Game Review: Need for Speed: Hot Pursuit
Going back to the series' roots, Criterion has re-envisioned the classic Need for Speed gameplay with exotic cars, striking scenery, and exciting escapes from the highway patrol. Is this new Hot Pursuit a turbo boost for the series, has the much-admired Burnout developer sullied its good name?
Your career in Hot Pursuit takes you across fictional Seacrest County as both a cop and a racer, with two separate paths unfurling as you complete events for each role. As you win events, bust racers, and set new times, you'll unlock weapons and vehicles specific to that path. There are 60 events for racers and 48 for the police, ranging from straightforward races to frantic hot pursuits. Duels and interceptions pit you against a single wily opponent, and preview events let you try out high-end cars before you've unlocked them. Instead of navigating an open world, races are selected from points on a map, but the roads are all connected, and you can drive freely across Seacrest County with any car in your garage.
Hot Pursuit's car selection favors exotics and supercars, totaling 100 in all, split evenly between cops and racers. There's some overlap, but the police do get unique rides like the Carbon Motors E7 and the new Ford Interceptor that's due to replace the classic cop car, the Crown Victoria. There are no tuning or customization options beyond choosing from pre-set paint jobs, and Ferrari cars are notably missing.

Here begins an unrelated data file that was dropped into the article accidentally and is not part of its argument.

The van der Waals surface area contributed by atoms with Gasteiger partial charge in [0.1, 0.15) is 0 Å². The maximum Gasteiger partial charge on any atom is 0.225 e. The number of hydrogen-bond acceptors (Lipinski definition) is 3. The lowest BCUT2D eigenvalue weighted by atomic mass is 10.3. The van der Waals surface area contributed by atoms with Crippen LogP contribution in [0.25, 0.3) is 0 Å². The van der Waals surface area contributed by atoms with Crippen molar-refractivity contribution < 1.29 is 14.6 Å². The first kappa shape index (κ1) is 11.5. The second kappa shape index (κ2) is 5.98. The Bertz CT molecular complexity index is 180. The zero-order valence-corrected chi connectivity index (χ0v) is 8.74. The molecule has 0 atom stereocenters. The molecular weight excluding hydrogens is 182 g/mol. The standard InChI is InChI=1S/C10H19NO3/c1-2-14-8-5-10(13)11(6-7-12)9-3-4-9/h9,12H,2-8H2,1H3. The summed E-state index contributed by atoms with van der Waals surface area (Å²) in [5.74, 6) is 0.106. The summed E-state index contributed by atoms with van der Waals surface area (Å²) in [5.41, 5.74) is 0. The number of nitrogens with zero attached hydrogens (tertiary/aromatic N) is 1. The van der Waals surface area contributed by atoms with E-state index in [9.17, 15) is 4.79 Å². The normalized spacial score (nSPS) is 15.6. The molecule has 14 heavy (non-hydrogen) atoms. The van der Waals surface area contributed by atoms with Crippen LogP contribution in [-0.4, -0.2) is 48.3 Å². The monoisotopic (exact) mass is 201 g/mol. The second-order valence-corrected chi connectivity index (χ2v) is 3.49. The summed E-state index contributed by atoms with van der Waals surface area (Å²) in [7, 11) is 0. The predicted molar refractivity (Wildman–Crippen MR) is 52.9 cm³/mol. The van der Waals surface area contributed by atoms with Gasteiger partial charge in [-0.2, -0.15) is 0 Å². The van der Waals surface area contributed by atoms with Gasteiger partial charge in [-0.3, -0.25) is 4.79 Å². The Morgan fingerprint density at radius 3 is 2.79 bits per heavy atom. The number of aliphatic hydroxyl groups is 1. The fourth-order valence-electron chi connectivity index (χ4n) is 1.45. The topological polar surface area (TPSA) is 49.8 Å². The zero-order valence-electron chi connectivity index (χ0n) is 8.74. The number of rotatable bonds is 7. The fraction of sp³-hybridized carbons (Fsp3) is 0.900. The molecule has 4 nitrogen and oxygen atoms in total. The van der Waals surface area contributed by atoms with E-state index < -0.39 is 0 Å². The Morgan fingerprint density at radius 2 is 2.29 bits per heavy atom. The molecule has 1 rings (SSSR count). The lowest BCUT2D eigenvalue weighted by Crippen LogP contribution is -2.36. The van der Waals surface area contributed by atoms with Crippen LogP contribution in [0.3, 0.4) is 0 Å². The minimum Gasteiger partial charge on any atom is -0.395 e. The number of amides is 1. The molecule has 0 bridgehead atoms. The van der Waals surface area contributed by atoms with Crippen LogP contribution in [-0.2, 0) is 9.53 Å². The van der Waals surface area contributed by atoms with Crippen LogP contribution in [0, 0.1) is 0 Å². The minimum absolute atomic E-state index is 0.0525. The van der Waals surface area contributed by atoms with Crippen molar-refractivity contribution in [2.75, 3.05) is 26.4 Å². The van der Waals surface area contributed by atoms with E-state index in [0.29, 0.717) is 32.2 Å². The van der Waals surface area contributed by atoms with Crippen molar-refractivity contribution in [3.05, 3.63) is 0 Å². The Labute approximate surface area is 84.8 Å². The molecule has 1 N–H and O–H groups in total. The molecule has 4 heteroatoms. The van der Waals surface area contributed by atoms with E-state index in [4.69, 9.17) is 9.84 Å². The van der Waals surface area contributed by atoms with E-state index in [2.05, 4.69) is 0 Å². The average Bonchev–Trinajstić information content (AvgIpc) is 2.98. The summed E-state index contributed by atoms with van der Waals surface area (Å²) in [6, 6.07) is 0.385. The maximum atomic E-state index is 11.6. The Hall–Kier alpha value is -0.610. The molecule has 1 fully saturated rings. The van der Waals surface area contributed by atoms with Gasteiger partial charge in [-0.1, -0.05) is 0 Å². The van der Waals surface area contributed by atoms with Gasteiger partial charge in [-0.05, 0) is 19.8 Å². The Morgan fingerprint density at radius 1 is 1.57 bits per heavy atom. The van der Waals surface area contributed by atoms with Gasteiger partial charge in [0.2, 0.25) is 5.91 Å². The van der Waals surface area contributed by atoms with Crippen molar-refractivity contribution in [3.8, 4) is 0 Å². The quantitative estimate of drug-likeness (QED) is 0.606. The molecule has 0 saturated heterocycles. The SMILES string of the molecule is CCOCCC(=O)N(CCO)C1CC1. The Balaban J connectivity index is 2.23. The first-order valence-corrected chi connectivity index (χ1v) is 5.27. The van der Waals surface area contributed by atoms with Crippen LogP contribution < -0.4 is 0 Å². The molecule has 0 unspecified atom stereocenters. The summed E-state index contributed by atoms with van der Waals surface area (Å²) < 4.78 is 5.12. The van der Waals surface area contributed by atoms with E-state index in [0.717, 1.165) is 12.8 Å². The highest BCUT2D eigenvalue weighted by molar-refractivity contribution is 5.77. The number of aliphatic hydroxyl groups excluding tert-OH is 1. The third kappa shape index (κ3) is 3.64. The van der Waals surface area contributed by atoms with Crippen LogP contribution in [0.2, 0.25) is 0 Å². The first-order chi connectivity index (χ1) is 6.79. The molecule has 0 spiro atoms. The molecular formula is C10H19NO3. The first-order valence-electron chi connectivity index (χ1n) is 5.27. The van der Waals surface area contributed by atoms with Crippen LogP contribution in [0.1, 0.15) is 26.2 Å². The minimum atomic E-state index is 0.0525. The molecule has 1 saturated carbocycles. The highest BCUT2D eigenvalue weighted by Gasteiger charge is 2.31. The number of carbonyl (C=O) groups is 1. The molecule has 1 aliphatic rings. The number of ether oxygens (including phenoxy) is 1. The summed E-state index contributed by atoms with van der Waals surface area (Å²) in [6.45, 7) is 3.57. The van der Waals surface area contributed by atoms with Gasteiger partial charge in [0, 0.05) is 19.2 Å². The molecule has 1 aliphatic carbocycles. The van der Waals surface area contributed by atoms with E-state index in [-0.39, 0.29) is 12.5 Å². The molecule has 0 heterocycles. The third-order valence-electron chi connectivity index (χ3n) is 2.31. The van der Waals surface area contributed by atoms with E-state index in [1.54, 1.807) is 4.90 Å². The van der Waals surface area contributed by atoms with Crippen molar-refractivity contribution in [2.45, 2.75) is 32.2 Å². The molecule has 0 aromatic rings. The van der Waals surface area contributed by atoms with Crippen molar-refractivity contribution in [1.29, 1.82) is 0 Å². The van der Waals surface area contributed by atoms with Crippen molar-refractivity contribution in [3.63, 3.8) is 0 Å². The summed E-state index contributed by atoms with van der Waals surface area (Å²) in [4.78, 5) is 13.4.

Online multiplayer options are straightforward. You can engage in eight-player races or split into teams of cops and racers, and interceptor events let you go one-on-one to bust a friend. Experience carries over between single and multiplayer, so you can compete with the same cars and continue building your level online.
Friends leaderboards are nothing new, but Hot Pursuit's autolog feature takes it to the next level, keeping that data in your face at all times. Every time you finish a race, you'll see how you rank against friends. When you're selecting a car, friends' names are displayed under the ones they used, and you'll get extra experience anytime you top an event leaderboard. Whenever a friend beats your time, the autolog feature will notify you, and it's as simple as hitting the right trigger to jump back to that event to reclaim your crown.
Similar to a social networking site, the autolog features a wall that updates as friends set new times, letting you post comments and photos. The system also suggests new friends, allowing you to create a community for Hot Pursuit separate from your main Xbox Live or PSN friends list. While it's a relatively simple difference, autolog changes the way you play the game, turning the entire career into an intensely competitive experience.
Like most games in the series, Need for Speed: Hot Pursuit has simple handling that lets you focus on dodging traffic, beating the cops, and drifting around corners. However, there are still plenty of nuances to master as you learn each course and vehicle. Some side routes are made for dodging the law rather than using as shortcuts and lower-riding cars slow down significantly in the dirt. The game also demands that you be more aware of how you use nitrous, encouraging you to save it to climb hills, go off-road, or recover from a crash. Like Burnout, racers gain nitrous for driving dangerously and slipstreaming behind other cars. Since cops are meant to protect and serve, danger isn't part of the equation, and you'll gain nitro simply by driving fast, and use it more for ramming than catching up.